Raspberry Pi Kiosk Screen

4 minute read Modified:

Using a Raspberry Pi to display dynamic information on a TV and controlling when the TV is powered on.
Table of Contents

Recently i was asked to configure a TV to automatically turn off and on on certain times and then display content in form of a website. A so called “kiosk screen”. I utilized a Raspberry 3b for this, set up Raspbian and wrote a short bash script that runs as a service on boot up.

Part 1: Setup Raspberry Pi

In order to have not only terminal output on our screen we need to install the full version of Raspbian, which comes with a GUI.

  1. First, download the full version of Raspbian here

  2. Once downloaded, unzip the zip file, so you’re left with just a .img file.

  3. Now you will need to download & install Etcher, the software that will write our image onto the SD card. It works on all platforms (Linux, Mac, and Windows).

  4. Once you have downloaded & installed Etcher, flash the image onto the SD card.

  5. Now enable SSH by placing a file name “ssh” (without any extension) onto the boot partition of the SD Card

  6. Insert the card into your Raspberry Pi and any other extra cords such as lan, power (mouse, keyboard) and the HDMI cord and boot the Pi.

  7. If you choose to ditch keyboard and mouse and to configure your Pi over SSH, you need the IP address. You can find this in your Router’s DHCP allocation table.

Part 2: Setting up Raspbian and additional programs

To make our Pi run faster we will remove some additional software that comes with the Raspbian full image. To do so run the following commands in the terminal and follow any additional instruction on the screen.

sudo apt-get purge wolfram-engine scratch scratch2 nuscratch sonic-pi idle3 -y
sudo apt-get purge smartsim java-common minecraft-pi libreoffice* -y
sudo apt-get clean
sudo apt-get autoremove -y
sudo apt-get update
sudo apt-get upgrade
sudo apt-get install xdotool unclutter sed
sudo apt-get install cec-utils

If you have set a password for your pi you need to setup auto login with sudo raspi-config (go to boot options => Desktop/CLI => Desktop Autologin)

Part 3: The kiosk.sh script

The following script turns on the tv (it must be working with the CEC protocol, but most modern tvs nowadays are) in a certain time frame and automatically turns it off afterwards.

You can change its turn on and off time by changing the variables in the script:


#!bin/bash
xset s noblank
xset s off
xset -dpms

unclutter -idle 0.5 -root &

while true; do
        sed -i 's/"exited_cleanly":false/"exited_cleanly":true/' /home/pi/.config/chromium/Default/Preferences
        sed -i 's/"exit_type":"Crashed"/"exit_type":"Normal"/' /home/pi/.config/chromium/Default/Preferences

#change turnon and turnofftime
        TURNONTIME=7
        TURNOFFTIME=19

        CD=$(date +%a)
        CH=$(date +%H);CH=$((10#$CH))
        CM=$(date +%M);CM=$((10#$CM))
        SHUTDOWNTIME=$((TURNOFFTIME-1))
        RELOADSECONDS=300
        if [ $CH -ge  $TURNONTIME ] && [ $CH -le $SHUTDOWNTIME ]; then
                
#change days the screen should be off
                if [ "$CD" != "SON" ]; then
                
                        echo 'on 0' | cec-client -s -d 1
                        if ! pgrep "chromium" > /dev/null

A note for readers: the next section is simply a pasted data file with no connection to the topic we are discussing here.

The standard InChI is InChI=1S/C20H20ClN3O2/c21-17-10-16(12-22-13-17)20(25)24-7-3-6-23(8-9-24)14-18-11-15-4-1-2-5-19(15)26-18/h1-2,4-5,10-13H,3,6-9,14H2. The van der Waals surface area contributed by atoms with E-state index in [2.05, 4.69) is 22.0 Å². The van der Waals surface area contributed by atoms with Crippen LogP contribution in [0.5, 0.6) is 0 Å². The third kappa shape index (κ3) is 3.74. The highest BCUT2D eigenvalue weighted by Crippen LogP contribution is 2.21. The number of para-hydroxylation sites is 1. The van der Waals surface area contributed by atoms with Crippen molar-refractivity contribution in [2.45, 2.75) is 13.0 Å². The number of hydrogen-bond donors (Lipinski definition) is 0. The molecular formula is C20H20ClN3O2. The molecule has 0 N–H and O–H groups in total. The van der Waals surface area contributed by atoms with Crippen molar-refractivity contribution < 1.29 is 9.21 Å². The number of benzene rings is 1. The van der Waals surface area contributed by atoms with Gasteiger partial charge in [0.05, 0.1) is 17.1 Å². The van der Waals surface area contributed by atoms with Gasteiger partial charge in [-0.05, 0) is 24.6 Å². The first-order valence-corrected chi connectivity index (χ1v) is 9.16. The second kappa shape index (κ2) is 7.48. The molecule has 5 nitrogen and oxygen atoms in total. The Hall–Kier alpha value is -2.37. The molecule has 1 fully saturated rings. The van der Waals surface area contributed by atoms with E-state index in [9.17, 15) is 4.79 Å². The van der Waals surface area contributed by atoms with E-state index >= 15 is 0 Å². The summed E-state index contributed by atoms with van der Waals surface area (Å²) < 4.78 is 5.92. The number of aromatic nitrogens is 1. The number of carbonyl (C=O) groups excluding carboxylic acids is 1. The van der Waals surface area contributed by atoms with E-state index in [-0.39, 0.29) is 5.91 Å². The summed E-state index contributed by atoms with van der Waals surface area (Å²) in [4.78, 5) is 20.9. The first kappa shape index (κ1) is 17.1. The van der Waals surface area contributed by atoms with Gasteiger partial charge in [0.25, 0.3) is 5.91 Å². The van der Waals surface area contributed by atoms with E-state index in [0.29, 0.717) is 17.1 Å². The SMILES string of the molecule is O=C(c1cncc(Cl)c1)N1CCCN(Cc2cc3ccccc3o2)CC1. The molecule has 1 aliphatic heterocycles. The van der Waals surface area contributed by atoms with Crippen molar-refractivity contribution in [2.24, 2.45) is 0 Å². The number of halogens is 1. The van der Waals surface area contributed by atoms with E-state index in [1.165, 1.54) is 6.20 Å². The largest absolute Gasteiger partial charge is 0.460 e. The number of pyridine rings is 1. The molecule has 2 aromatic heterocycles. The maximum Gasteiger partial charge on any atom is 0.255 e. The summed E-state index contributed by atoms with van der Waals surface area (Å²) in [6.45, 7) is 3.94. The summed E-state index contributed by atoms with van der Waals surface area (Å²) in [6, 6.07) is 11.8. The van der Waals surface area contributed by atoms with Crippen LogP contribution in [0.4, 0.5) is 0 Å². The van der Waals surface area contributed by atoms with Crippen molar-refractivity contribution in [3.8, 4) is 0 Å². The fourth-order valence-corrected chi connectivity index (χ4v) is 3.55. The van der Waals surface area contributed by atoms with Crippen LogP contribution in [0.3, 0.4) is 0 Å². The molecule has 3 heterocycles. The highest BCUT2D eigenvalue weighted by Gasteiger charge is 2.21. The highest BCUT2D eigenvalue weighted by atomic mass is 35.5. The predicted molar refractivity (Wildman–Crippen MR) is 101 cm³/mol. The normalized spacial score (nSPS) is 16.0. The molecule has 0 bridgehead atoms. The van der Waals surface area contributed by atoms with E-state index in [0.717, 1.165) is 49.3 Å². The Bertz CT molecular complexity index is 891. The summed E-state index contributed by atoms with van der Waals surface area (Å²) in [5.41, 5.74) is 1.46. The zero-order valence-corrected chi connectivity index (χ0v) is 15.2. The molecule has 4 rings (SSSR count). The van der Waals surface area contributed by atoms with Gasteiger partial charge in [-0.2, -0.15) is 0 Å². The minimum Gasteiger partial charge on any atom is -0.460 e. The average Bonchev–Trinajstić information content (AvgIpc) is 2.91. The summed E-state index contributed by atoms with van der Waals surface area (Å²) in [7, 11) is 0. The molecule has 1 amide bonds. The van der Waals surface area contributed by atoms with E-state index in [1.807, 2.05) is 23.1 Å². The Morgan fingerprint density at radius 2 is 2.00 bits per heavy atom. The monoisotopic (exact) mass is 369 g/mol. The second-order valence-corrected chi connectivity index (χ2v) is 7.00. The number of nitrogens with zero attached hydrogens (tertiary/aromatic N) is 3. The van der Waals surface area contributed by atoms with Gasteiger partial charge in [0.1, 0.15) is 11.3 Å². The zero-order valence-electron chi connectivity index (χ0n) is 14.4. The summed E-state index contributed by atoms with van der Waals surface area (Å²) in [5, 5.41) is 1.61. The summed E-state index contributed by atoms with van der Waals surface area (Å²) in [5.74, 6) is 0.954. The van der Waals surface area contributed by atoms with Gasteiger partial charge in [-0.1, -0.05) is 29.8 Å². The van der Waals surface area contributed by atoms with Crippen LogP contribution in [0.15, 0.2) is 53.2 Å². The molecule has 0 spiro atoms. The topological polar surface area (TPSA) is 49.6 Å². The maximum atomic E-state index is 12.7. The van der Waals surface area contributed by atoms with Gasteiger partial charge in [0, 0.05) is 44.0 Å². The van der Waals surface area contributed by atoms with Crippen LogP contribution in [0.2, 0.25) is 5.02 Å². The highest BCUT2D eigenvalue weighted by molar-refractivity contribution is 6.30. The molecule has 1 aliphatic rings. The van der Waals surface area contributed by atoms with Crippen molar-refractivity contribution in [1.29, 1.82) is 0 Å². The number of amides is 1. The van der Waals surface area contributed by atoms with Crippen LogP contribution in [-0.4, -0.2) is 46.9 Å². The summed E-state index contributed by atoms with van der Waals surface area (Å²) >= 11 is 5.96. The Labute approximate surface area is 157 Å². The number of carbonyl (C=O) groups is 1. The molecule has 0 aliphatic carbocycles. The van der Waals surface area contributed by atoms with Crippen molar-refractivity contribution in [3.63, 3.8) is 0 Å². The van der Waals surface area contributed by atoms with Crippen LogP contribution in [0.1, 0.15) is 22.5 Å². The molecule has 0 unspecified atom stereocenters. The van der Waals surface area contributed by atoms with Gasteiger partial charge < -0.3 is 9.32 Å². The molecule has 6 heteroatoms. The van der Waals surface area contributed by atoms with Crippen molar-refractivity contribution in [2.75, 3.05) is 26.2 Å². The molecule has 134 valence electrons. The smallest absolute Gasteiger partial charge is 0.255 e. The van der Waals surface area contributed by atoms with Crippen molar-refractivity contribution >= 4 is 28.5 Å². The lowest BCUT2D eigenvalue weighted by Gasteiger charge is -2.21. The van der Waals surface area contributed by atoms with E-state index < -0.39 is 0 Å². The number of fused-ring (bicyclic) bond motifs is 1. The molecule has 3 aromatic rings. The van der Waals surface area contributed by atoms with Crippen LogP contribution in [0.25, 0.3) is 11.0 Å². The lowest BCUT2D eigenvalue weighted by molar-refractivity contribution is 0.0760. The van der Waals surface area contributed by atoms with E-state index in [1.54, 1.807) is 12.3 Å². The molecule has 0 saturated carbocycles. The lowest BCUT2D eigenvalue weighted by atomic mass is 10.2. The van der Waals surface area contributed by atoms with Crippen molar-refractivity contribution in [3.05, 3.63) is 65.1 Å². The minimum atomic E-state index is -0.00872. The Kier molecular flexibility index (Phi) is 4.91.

then
                        /usr/bin/chromium-browser --noerrdialogs --disable-infobars --kiosk http://welcomescreen.nlsw.de/info.php &
                        SLEEPTIME=$(((($TURNOFFTIME*3600))-(($CH*3600))-(($CM*60))))
                        i=0
                        while [$i -le $SLEEPTIME]
                        do
                                xdotool search --class Chrome windowactivate --sync %1 key F5 windowactivate $(xdotool getactivewin$                                i=$((i + 300))
                                sleep 300
                        done
                        fi
                else
                        SLEEPTIME=$((((24*3600))-(($CH*3600))-(($CM*60))+(($TURNONTIME*3600))))
                        sleep $SLEEPTIME
                        reboot -f
                fi
        else
                echo 'standby 0' | cec-client -s -d 1
                pkill --oldest chromium
                if [ $CH -gt $TURNONTIME ]; then
                        SLEEPTIME=$((((24*3600))-(($CH*3600))-(($CM*60))+(($TURNONTIME*3600))))
                else
                        SLEEPTIME=$(((($TURNONTIME*3600))-(($CH*3600))-(($CM*60))))
                fi
                sleep $SLEEPTIME
                reboot -f
        fi
done


You can modify this script to your liking.

Part 4: Finalize setup

We now need to tell the raspberry to start our script at boot. Enter the following commands to create and start our kiosk service.

Create and open the service file

sudo nano /lib/systemd/system/kiosk.service

Copy these lines of text into the file and save it by pressing CRTL +X followed by Y and ENTER

[Unit]
Description=Chromium Kiosk
Wants=graphical.target
After=graphical.target

[Service]
Environment=DISPLAY=:0
Environment=XAUTHORITY=/home/pi/.Xauthority
Type=simple
ExecStart=/bin/bash /home/pi/kiosk.sh
Restart=on-abort
User=pi
Group=pi

[Install]
WantedBy=graphical.target

Now enable the service by running sudo systemctl enable kiosk.service

Finally check your screen resolution again with sudo raspi-config in 7 Advanced Options

Now sudo reboot and enjoy.

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